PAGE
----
Tuesday, August 08, 2006

Mistakes on that big hand in the big tourney

I've had 24 hours to reflect, and can see a number of specific mistakes I made in the hand where I made the big laydown to the bluff the guy was kind enough to show me.

1) Reaction Time. This was a big tell on my part. I play much more internet tourneys than I do live, so I need to practice this more. As Harrington says, if you have to, count to ten before making your action, but don't be so quick to move. My pre-flop raise, flop reraise and turn check were nearly instantaneous, and this certainly telegraphed my intentions.

2) Reflection time. Also as Harrington says, I've put in quite a bit of money and time into the tourney, the least I could have done is taken more than a minute to figure out my best moves on the turn and river. There were some clues that I didn't take into account.

3) Missed Clue #1 - Stack size. This guy had a huge stack. Did he get it by consistently winning big hands, or was he agressive in nature? Given the two hands I'd seen, he was clearly agressive in nature, so there was a reasonable chance he was pushing a bluff.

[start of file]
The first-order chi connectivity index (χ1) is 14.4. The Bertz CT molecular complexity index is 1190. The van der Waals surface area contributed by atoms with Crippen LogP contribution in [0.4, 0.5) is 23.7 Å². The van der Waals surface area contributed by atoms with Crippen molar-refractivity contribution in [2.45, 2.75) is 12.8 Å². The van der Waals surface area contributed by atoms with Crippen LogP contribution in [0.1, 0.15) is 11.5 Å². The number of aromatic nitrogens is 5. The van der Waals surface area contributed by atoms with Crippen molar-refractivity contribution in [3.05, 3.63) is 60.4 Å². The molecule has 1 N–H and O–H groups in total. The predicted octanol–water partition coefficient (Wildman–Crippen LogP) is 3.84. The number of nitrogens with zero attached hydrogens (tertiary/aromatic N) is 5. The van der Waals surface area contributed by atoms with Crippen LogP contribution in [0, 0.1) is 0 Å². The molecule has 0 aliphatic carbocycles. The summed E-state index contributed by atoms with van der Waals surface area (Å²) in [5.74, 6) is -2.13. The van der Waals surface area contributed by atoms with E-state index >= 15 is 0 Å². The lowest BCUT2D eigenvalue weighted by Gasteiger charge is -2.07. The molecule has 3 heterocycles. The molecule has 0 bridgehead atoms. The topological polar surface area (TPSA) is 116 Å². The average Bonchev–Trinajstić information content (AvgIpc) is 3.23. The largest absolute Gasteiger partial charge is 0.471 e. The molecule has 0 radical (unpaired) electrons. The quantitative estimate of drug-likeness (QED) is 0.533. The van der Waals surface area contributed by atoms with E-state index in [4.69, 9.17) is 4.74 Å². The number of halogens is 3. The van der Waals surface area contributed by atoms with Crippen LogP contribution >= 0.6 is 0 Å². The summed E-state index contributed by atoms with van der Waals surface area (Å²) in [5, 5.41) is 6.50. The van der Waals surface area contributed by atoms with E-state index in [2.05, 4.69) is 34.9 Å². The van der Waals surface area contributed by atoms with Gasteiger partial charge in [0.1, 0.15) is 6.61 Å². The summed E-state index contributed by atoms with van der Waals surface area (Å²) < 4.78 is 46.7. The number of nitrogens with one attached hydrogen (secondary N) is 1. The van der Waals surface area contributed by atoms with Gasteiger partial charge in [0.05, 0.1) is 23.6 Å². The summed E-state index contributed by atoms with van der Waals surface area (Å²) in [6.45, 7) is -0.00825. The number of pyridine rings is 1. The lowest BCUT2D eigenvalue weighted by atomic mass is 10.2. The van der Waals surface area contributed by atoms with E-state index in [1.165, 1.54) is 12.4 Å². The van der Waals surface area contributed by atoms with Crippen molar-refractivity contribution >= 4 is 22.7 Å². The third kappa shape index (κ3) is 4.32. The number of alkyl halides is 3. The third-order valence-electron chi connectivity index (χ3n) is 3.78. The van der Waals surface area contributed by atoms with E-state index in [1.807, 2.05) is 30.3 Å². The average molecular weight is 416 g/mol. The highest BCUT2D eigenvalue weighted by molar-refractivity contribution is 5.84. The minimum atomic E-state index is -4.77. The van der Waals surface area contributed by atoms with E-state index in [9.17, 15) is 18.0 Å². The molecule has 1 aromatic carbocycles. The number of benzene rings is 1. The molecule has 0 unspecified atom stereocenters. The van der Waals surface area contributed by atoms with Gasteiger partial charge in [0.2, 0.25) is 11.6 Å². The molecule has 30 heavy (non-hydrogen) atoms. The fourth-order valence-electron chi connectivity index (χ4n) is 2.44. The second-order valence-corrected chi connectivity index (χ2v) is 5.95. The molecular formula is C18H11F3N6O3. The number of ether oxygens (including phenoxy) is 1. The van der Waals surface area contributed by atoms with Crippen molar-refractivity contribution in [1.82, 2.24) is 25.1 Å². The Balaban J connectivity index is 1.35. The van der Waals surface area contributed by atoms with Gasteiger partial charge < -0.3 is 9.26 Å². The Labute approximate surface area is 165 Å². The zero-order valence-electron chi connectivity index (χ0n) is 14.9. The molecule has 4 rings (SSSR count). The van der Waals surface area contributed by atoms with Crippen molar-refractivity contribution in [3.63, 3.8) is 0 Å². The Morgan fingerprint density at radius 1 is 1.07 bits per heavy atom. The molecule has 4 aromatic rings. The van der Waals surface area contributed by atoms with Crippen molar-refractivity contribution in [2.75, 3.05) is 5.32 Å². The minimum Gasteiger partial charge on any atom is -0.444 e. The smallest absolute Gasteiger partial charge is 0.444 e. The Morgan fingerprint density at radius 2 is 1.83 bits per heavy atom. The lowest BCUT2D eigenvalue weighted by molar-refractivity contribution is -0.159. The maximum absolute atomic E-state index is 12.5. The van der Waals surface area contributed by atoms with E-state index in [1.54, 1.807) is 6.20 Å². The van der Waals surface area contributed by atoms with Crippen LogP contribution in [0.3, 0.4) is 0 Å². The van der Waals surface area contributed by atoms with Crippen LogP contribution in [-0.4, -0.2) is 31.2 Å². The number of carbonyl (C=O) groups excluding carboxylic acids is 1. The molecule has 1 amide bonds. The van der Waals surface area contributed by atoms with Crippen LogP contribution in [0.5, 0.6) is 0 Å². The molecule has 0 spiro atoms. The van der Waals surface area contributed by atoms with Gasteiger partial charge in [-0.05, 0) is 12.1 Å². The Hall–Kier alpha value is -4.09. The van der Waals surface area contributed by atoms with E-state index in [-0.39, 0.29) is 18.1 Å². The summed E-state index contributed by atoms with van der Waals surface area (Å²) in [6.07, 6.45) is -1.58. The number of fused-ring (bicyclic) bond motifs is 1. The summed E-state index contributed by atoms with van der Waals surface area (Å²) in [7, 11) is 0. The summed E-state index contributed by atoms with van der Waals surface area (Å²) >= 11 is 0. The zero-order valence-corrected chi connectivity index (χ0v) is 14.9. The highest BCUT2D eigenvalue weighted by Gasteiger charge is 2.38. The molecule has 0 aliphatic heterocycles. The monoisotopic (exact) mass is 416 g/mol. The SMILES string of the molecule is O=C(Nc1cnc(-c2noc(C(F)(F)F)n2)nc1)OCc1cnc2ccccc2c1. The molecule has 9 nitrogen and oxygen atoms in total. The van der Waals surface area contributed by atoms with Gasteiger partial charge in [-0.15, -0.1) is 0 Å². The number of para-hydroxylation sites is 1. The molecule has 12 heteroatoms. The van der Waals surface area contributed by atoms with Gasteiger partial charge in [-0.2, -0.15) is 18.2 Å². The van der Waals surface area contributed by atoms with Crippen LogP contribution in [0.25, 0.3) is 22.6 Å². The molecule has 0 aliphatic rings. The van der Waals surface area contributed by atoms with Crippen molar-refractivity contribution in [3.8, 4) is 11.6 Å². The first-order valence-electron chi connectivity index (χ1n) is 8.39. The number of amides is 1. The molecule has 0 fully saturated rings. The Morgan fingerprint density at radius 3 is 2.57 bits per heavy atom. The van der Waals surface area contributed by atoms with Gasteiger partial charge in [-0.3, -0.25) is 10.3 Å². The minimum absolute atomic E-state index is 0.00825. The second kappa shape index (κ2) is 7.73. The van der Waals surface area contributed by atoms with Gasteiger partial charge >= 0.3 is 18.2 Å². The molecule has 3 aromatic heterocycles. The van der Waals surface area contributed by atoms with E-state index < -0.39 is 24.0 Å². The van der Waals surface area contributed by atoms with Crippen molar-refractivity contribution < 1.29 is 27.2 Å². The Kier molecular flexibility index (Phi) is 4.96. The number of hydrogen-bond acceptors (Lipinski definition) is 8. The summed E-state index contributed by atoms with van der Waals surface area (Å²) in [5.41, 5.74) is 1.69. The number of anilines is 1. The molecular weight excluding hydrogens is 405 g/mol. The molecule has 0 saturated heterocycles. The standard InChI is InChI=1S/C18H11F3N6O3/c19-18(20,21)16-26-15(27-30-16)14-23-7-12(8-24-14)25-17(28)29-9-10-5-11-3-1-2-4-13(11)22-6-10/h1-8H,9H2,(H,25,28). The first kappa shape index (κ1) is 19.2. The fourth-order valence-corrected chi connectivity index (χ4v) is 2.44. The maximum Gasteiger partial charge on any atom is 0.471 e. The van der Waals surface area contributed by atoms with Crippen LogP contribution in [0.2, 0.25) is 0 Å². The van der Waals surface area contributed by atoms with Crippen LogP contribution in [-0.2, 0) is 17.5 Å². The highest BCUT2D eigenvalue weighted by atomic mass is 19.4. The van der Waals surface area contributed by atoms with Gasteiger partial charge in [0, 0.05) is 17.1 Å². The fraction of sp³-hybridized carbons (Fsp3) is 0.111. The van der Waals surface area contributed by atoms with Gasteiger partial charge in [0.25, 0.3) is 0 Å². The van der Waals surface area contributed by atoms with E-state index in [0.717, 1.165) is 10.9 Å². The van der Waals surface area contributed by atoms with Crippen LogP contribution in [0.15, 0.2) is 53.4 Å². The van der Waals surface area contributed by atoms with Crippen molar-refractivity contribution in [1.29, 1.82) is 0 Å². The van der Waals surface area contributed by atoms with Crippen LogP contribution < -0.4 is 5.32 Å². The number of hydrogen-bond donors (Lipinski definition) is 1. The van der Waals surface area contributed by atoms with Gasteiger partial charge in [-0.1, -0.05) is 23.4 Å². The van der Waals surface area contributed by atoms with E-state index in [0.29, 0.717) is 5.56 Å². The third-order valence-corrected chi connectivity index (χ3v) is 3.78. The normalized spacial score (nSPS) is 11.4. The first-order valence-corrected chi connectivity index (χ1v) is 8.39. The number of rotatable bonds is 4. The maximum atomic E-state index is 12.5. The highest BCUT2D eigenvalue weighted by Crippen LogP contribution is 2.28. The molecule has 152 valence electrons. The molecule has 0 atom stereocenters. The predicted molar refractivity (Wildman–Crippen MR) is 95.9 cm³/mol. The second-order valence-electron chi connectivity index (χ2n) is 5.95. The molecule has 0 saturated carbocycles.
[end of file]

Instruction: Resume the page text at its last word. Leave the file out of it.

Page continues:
4) Missed Clue #2 - Stack size again. I'm a medium size stack, which is the stack that is most easily bluffed. Another reason for him to consider pulling a bluff.

5) Missed Clue #3 - My table image. I had the notebook going (I was taking notes on scrap paper anyhow.) To any thinking player, this implies that I'm probably not a calling station, so one more reason to consider a bluff.

I knew I wasn't ready for the WSOP, and apparently I'm not quite ready for a 500$ tourney either. The first table made me think I was doing well, but then I came across somebody playing at the level that I wish to play at, and it's clear I'm not there yet. I will most likely wait a year before playing any more tourneys at that stake, unless I continue crushing the lower stakes tourneys. Ponzi scheme.